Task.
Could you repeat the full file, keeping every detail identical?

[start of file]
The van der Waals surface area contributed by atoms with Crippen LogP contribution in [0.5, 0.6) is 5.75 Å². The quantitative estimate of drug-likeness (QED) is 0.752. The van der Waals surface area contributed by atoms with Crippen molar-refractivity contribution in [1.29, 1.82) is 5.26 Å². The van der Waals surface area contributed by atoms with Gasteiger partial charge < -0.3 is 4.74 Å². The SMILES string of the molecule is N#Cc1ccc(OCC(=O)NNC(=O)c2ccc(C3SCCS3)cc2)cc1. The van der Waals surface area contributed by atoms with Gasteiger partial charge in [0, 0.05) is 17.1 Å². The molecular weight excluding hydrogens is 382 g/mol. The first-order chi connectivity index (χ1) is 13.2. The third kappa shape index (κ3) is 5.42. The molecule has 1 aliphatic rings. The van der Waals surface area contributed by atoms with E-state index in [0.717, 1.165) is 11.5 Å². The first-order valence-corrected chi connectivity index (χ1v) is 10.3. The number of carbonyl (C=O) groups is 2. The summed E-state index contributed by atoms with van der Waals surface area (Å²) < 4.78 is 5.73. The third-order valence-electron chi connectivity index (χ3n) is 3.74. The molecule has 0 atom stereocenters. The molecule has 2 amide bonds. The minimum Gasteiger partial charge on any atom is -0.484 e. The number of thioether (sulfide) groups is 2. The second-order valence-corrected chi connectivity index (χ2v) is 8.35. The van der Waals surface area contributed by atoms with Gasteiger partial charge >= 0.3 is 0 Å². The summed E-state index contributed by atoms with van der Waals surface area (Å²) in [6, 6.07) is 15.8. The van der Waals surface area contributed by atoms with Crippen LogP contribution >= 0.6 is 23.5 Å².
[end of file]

The van der Waals surface area contributed by atoms with Crippen LogP contribution in [0.5, 0.6) is 5.75 Å². The quantitative estimate of drug-likeness (QED) is 0.752. The van der Waals surface area contributed by atoms with Crippen molar-refractivity contribution in [1.29, 1.82) is 5.26 Å². The van der Waals surface area contributed by atoms with Gasteiger partial charge < -0.3 is 4.74 Å². The SMILES string of the molecule is N#Cc1ccc(OCC(=O)NNC(=O)c2ccc(C3SCCS3)cc2)cc1. The van der Waals surface area contributed by atoms with Gasteiger partial charge in [0, 0.05) is 17.1 Å². The molecular weight excluding hydrogens is 382 g/mol. The first-order chi connectivity index (χ1) is 13.2. The third kappa shape index (κ3) is 5.42. The molecule has 1 aliphatic rings. The van der Waals surface area contributed by atoms with E-state index in [0.717, 1.165) is 11.5 Å². The first-order valence-corrected chi connectivity index (χ1v) is 10.3. The number of carbonyl (C=O) groups is 2. The summed E-state index contributed by atoms with van der Waals surface area (Å²) < 4.78 is 5.73. The third-order valence-electron chi connectivity index (χ3n) is 3.74. The molecule has 0 atom stereocenters. The molecule has 2 amide bonds. The minimum Gasteiger partial charge on any atom is -0.484 e. The number of thioether (sulfide) groups is 2. The second-order valence-corrected chi connectivity index (χ2v) is 8.35. The van der Waals surface area contributed by atoms with Gasteiger partial charge >= 0.3 is 0 Å². The summed E-state index contributed by atoms with van der Waals surface area (Å²) in [6, 6.07) is 15.8. The van der Waals surface area contributed by atoms with Crippen LogP contribution >= 0.6 is 23.5 Å².